{
    string xml = "";
    var api = new FreshbooksApi("Your Account Name", "Your Consumer Key");
    api.UseLegacyToken("Your User Token");
 
    foreach (var task in tasks.TaskList)
    {
        xml += "";
 
        TaskIdentity taskIdentity = new TaskIdentity();
        taskIdentity.TaskId = task.TaskId;
        var taskResponse = api.Task.Get(taskIdentity);
        xml += string.Format("<task_id>{0}  ", taskResponse.Task.TaskId);
        xml += string.Format("{0}  ", taskResponse.Task.Name);
        xml += string.Format("{0}  ", taskResponse.Task.Description);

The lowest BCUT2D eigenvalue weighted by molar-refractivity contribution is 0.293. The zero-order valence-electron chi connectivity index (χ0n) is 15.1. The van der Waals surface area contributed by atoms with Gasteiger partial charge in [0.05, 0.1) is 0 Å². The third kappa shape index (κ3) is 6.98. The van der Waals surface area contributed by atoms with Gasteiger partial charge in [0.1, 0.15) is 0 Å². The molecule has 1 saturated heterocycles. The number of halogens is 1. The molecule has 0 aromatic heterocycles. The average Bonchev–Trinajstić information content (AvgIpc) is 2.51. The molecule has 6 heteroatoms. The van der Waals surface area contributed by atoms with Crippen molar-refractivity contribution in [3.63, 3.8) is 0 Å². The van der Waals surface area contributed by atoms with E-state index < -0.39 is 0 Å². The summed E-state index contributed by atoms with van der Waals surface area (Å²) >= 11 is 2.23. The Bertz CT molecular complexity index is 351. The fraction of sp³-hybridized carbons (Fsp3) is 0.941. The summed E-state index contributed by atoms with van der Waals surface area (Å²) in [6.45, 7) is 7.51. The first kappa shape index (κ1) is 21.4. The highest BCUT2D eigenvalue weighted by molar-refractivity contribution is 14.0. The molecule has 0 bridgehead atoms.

xml += string.Format("{0}  ", taskResponse.Task.Rate);
        xml += "";
    }
    xml += "";
    return xml;
}

Creating a form region to assign Freshbooks data to an Outlook Appointment

Next, we need to add a new form region to the bottom of the Outlook Appointment Inspector which will enable the user to select a Freshbooks Project and Task to associate with said appointment.

First, add a new ADX Outlook Form item to your Outlook add-in project.

Add a new ADX Outlook Form item to your Outlook add-in project.

Design your Outlook form to resemble the following image:

Design your Outlook form.

Add a Click event handler for the search button by double-clicking on it on the forms designer and add the following code:

private void btnSearch_Click(object sender, EventArgs e)
{
    Outlook.Application outlookApp = null;
    Outlook._Inspector currInsp = null;
    Outlook.NameSpace session = null;
    Outlook.AddressLists addressLists = null;
    Outlook.AddressList projectsList = null;